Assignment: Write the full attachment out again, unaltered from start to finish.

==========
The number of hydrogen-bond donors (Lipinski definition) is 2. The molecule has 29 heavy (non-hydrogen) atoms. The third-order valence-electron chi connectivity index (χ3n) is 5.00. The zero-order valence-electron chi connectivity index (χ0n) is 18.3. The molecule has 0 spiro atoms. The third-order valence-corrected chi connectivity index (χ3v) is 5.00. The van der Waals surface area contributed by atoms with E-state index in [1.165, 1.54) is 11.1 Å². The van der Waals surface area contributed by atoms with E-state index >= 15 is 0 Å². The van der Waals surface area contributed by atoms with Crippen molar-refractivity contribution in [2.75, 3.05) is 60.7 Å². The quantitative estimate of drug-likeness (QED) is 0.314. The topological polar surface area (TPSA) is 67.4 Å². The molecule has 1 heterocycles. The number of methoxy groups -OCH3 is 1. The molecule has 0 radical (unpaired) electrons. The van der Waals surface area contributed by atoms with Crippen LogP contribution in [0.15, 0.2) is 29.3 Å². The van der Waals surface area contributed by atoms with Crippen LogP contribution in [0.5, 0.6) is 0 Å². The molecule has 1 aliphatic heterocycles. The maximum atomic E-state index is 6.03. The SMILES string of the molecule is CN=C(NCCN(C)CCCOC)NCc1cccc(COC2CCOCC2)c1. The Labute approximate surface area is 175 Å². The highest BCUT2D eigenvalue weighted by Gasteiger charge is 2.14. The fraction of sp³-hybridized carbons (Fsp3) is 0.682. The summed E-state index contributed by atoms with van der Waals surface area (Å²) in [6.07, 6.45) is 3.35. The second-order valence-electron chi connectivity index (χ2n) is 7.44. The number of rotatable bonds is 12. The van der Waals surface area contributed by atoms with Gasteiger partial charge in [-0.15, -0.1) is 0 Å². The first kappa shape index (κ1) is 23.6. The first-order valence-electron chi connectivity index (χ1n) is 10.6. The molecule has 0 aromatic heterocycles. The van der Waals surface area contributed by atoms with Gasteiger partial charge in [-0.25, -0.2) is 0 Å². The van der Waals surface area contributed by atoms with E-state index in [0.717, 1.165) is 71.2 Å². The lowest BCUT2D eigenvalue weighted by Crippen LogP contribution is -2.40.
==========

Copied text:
The number of hydrogen-bond donors (Lipinski definition) is 2. The molecule has 29 heavy (non-hydrogen) atoms. The third-order valence-electron chi connectivity index (χ3n) is 5.00. The zero-order valence-electron chi connectivity index (χ0n) is 18.3. The molecule has 0 spiro atoms. The third-order valence-corrected chi connectivity index (χ3v) is 5.00. The van der Waals surface area contributed by atoms with E-state index in [1.165, 1.54) is 11.1 Å². The van der Waals surface area contributed by atoms with E-state index >= 15 is 0 Å². The van der Waals surface area contributed by atoms with Crippen molar-refractivity contribution in [2.75, 3.05) is 60.7 Å². The quantitative estimate of drug-likeness (QED) is 0.314. The topological polar surface area (TPSA) is 67.4 Å². The molecule has 1 heterocycles. The number of methoxy groups -OCH3 is 1. The molecule has 0 radical (unpaired) electrons. The van der Waals surface area contributed by atoms with Crippen LogP contribution in [0.15, 0.2) is 29.3 Å². The van der Waals surface area contributed by atoms with Crippen LogP contribution in [0.5, 0.6) is 0 Å². The molecule has 1 aliphatic heterocycles. The maximum atomic E-state index is 6.03. The SMILES string of the molecule is CN=C(NCCN(C)CCCOC)NCc1cccc(COC2CCOCC2)c1. The Labute approximate surface area is 175 Å². The highest BCUT2D eigenvalue weighted by Gasteiger charge is 2.14. The fraction of sp³-hybridized carbons (Fsp3) is 0.682. The summed E-state index contributed by atoms with van der Waals surface area (Å²) in [6.07, 6.45) is 3.35. The second-order valence-electron chi connectivity index (χ2n) is 7.44. The number of rotatable bonds is 12. The van der Waals surface area contributed by atoms with Gasteiger partial charge in [-0.15, -0.1) is 0 Å². The first kappa shape index (κ1) is 23.6. The first-order valence-electron chi connectivity index (χ1n) is 10.6. The molecule has 0 aromatic heterocycles. The van der Waals surface area contributed by atoms with Gasteiger partial charge in [-0.25, -0.2) is 0 Å². The van der Waals surface area contributed by atoms with E-state index in [0.717, 1.165) is 71.2 Å². The lowest BCUT2D eigenvalue weighted by Crippen LogP contribution is -2.40.